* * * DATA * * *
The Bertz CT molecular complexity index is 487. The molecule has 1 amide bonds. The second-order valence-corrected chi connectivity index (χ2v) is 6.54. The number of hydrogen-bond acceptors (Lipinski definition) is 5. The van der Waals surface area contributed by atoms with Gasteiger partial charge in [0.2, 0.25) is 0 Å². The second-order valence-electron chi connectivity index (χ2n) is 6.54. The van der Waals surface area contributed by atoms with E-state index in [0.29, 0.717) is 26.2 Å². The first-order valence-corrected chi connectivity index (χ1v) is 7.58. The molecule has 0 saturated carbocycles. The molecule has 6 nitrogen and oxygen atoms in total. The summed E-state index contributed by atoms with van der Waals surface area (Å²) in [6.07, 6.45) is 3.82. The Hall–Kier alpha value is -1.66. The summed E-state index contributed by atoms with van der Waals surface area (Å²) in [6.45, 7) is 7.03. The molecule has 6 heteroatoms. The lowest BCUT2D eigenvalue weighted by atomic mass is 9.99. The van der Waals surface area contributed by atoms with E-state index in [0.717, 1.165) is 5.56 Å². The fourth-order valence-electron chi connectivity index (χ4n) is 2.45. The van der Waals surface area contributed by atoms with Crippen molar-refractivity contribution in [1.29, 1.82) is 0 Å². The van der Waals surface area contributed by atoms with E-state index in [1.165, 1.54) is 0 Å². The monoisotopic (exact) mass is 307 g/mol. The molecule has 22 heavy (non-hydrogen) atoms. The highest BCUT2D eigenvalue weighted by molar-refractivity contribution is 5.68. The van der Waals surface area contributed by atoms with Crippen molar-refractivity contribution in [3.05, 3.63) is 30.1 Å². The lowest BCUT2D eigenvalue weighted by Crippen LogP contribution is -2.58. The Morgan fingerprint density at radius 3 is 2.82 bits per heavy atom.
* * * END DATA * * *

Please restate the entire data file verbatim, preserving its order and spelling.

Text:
The Bertz CT molecular complexity index is 487. The molecule has 1 amide bonds. The second-order valence-corrected chi connectivity index (χ2v) is 6.54. The number of hydrogen-bond acceptors (Lipinski definition) is 5. The van der Waals surface area contributed by atoms with Gasteiger partial charge in [0.2, 0.25) is 0 Å². The second-order valence-electron chi connectivity index (χ2n) is 6.54. The van der Waals surface area contributed by atoms with E-state index in [0.29, 0.717) is 26.2 Å². The first-order valence-corrected chi connectivity index (χ1v) is 7.58. The molecule has 0 saturated carbocycles. The molecule has 6 nitrogen and oxygen atoms in total. The summed E-state index contributed by atoms with van der Waals surface area (Å²) in [6.07, 6.45) is 3.82. The Hall–Kier alpha value is -1.66. The summed E-state index contributed by atoms with van der Waals surface area (Å²) in [6.45, 7) is 7.03. The molecule has 6 heteroatoms. The lowest BCUT2D eigenvalue weighted by atomic mass is 9.99. The van der Waals surface area contributed by atoms with E-state index in [0.717, 1.165) is 5.56 Å². The fourth-order valence-electron chi connectivity index (χ4n) is 2.45. The van der Waals surface area contributed by atoms with Crippen molar-refractivity contribution in [1.29, 1.82) is 0 Å². The van der Waals surface area contributed by atoms with E-state index in [1.165, 1.54) is 0 Å². The monoisotopic (exact) mass is 307 g/mol. The molecule has 22 heavy (non-hydrogen) atoms. The highest BCUT2D eigenvalue weighted by molar-refractivity contribution is 5.68. The van der Waals surface area contributed by atoms with Crippen molar-refractivity contribution in [3.05, 3.63) is 30.1 Å². The lowest BCUT2D eigenvalue weighted by Crippen LogP contribution is -2.58. The Morgan fingerprint density at radius 3 is 2.82 bits per heavy atom.